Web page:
Essential of a good tax system
A good tax system should he composed of taxes which conform to the main canons of taxation. The system as a whole should be equitable. Its burden should fall on the- broadest shoulders. It should also be economical, so that the work of collection is done as cheaply as possible. It should not hamper the development of trade and Industry It should; on the other hand, assist the economic development of the country. The government should be certain of its revenue. The tax system should be based a comprehensive and up-to-date statistical information so that accurate forecasting is made possible. The tax system should not be a mere leap in the dark. Its effects should be calculable with a reasonable precision. The taxes, as a whole, should be convenient, i.e-, felt as little as possible.
The tax system should be uncomplicated, economically satisfactory and elastic so that it can respond to the new needs of the State. It should not be rigid like our land revenue which is fixed for 30 or 40 years.
The ideal of simplicity may lead us to advocate a single tax. But the single lax will expose the tax system to other serious objections. It is, therefore, agreed that a tax structure must be as wide ranged as achievable. There should be variety in the structure. But we do not want too great a multiplicity.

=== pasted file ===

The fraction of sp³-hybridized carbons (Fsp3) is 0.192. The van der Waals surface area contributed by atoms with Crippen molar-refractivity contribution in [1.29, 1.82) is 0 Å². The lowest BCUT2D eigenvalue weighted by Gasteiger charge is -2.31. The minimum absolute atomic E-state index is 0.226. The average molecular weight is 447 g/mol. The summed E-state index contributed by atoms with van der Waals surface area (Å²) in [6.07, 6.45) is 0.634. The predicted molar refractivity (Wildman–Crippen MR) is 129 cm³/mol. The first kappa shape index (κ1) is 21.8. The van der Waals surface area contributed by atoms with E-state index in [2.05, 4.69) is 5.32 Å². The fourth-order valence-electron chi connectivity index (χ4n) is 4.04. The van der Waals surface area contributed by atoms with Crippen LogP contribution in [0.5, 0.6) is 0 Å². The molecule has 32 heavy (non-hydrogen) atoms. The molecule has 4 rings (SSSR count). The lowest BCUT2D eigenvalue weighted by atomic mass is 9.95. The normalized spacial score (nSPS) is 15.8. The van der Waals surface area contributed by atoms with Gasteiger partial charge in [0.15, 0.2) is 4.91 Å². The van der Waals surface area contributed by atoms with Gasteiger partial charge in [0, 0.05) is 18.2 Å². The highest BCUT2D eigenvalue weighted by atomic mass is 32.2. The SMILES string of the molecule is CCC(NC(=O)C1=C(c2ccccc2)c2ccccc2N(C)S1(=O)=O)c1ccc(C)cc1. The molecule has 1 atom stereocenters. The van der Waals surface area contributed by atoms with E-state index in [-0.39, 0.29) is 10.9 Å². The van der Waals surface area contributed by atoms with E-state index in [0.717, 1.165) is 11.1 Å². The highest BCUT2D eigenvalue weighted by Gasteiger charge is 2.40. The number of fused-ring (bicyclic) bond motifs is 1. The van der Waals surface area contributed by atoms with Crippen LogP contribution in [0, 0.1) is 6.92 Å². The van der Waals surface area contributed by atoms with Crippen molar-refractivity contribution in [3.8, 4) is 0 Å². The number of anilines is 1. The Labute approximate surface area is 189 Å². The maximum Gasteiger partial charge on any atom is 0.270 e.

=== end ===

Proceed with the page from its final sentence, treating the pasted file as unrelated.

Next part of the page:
Further, the tax system should be competent from the executive viewpoint. It must be easy to manage. There must be little range for dodging or accretion of amount outstanding.
Another significant feature of an excellent tax structure is that it must be a pleasant. It must be really a system and not a simple gathering of remote taxes. Every tax must fit in correctly in the organization entirely so that it is a division of an associated structure. Each tax must inhabit a specific and due position in the monetary constitution. For example, along with an estate duty or death duty, there should be a gift tax, otherwise the rich may avoid death duty by gifting their wealth to sons and daughters. Nor should the taxes pull in different directions. For example, imposition of a protective duty and a countervailing excise duty do not go well together.